Haiti Earthquake 2010 Earthquake

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2010 Haitian Earthquake
○ Where and how:
The infamous 2010 earthquake occurred 25km from Port-au-Prince, Haiti’s capital. This region was the most densely populated area of the country, which increased the impact of this event significantly. The earthquake struck at 4:53pm local time on the 12th of January, with a depth of around 13km. This relatively shallow depth meant that most of the energy of the earthquake was released close to the surface, resulting in a devastating catastrophe. The event was first thought to be related to the Enriquillo-Plantain Garden fault but actually occurred on the newly discovered Leógâne fault located near the Caribbean and North American tectonic plate boundaries.
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Since 1982, Port-au-Prince had expanded from 750,000 residents to over 2.5 million. This rapid expansion was not planned for which lead to over-crowding and inadequate infrastructure. The area was already affected by poverty as a result of too many residents, and a poor government that did not address the country’s major concerns. The 2010 earthquake was also the worst earthquake to impact the city in over 200 years, although the city had been previously damaged by earthquakes in 1751 and 1770. It is not then surprising that the city’s buildings weren’t built to withstand the effects of an earthquake. In fact, many were not built to regulation at all as the government did not have the resources to enforce building regulations. Given the area’s lack of frequent earthquakes there were no warning systems in place, and there was only one seismometer in the entire country. The lack of warning or preparation for this catastrophe greatly increased its impact and worsened the long-term …show more content…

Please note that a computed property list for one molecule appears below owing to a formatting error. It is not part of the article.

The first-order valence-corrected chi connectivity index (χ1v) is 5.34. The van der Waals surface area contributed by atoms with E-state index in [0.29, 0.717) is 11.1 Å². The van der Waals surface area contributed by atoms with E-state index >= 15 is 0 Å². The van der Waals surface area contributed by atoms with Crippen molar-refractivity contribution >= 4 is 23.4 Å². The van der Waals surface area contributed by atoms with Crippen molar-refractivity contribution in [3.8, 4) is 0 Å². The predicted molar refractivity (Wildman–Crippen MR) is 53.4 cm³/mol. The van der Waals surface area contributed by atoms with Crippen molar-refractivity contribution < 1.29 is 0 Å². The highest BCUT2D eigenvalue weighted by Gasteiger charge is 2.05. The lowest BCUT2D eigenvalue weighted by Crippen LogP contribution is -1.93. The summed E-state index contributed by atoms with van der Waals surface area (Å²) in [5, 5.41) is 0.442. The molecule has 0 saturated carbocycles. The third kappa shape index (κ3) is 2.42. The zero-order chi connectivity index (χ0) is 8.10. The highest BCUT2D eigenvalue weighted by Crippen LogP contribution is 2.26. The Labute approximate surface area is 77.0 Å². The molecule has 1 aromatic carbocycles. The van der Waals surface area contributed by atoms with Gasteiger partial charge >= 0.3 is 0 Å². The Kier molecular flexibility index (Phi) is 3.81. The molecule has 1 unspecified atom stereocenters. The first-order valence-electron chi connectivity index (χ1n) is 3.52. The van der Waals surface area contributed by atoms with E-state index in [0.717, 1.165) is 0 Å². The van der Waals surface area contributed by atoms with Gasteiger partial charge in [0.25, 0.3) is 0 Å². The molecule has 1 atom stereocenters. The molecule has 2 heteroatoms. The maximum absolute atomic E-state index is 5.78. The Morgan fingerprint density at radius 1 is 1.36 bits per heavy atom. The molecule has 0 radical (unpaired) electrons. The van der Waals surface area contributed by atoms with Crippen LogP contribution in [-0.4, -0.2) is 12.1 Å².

To provide aid to all those affected would need an immense amount of resources, as shown in figure 2. The Disaster Emergency Committee, an umbrella organisation associated with many other aid agencies, raised $152 million in two months, its second highest amount ever. This money was to be implemented over the course of 3 years, with 28% spent on sanitation, 22% on emergency shelter, 16% on livelihoods and 14% on household items. By providing basic amenities it was hoped that other long-term effects like disease and malnutrition could be averted. However, an estimate of $2.2 billion was needed in order to eliminate Cholera and fund water and sanitation facility repairs. Foreign aid has assisted with long-term solutions by providing 23,000 people in farming communities with tools and seeds, educating 116,000 people about future disasters, and offering medical care particularly to those affected by the Cholera outbreak. With projects such as providing literacy classes for over 60,000 women also implemented, it is clear that foreign aid has significantly assisted the situation. Nevertheless, it is also true that various political and social opinions regard foreign aid as interference, some believing that all donated money should be given directly to the Haitian government rather than aid

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